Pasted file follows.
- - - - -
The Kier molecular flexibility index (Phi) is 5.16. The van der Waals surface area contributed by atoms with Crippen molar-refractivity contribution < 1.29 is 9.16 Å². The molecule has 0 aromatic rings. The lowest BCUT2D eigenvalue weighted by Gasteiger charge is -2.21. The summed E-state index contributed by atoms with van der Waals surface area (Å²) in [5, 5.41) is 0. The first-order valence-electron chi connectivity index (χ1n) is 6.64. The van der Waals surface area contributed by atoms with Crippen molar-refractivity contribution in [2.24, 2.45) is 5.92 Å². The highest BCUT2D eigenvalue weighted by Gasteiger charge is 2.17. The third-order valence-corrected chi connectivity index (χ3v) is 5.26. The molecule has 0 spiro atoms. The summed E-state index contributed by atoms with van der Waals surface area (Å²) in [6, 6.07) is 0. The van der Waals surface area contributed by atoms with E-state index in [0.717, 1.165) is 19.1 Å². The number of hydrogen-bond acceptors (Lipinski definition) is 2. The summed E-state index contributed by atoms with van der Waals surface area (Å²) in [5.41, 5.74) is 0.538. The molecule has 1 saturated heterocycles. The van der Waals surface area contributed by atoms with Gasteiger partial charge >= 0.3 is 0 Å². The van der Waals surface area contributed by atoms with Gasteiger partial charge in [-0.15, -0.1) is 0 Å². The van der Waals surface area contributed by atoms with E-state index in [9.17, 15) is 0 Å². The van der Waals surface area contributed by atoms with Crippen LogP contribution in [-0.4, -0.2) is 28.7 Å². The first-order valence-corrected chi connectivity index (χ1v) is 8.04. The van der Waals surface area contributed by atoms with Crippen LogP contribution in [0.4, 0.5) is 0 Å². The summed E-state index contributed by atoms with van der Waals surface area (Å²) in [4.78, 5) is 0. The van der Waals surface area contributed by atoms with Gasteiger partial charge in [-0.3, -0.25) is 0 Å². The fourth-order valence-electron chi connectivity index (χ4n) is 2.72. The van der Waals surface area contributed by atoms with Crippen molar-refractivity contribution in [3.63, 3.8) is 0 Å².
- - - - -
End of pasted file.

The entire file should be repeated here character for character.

The Kier molecular flexibility index (Phi) is 5.16. The van der Waals surface area contributed by atoms with Crippen molar-refractivity contribution < 1.29 is 9.16 Å². The molecule has 0 aromatic rings. The lowest BCUT2D eigenvalue weighted by Gasteiger charge is -2.21. The summed E-state index contributed by atoms with van der Waals surface area (Å²) in [5, 5.41) is 0. The first-order valence-electron chi connectivity index (χ1n) is 6.64. The van der Waals surface area contributed by atoms with Crippen molar-refractivity contribution in [2.24, 2.45) is 5.92 Å². The highest BCUT2D eigenvalue weighted by Gasteiger charge is 2.17. The third-order valence-corrected chi connectivity index (χ3v) is 5.26. The molecule has 0 spiro atoms. The summed E-state index contributed by atoms with van der Waals surface area (Å²) in [6, 6.07) is 0. The van der Waals surface area contributed by atoms with E-state index in [0.717, 1.165) is 19.1 Å². The number of hydrogen-bond acceptors (Lipinski definition) is 2. The summed E-state index contributed by atoms with van der Waals surface area (Å²) in [5.41, 5.74) is 0.538. The molecule has 1 saturated heterocycles. The van der Waals surface area contributed by atoms with Gasteiger partial charge >= 0.3 is 0 Å². The van der Waals surface area contributed by atoms with Gasteiger partial charge in [-0.15, -0.1) is 0 Å². The van der Waals surface area contributed by atoms with E-state index in [9.17, 15) is 0 Å². The van der Waals surface area contributed by atoms with Crippen LogP contribution in [-0.4, -0.2) is 28.7 Å². The first-order valence-corrected chi connectivity index (χ1v) is 8.04. The van der Waals surface area contributed by atoms with Crippen LogP contribution in [0.4, 0.5) is 0 Å². The summed E-state index contributed by atoms with van der Waals surface area (Å²) in [4.78, 5) is 0. The van der Waals surface area contributed by atoms with Gasteiger partial charge in [-0.3, -0.25) is 0 Å². The fourth-order valence-electron chi connectivity index (χ4n) is 2.72. The van der Waals surface area contributed by atoms with Crippen molar-refractivity contribution in [3.63, 3.8) is 0 Å².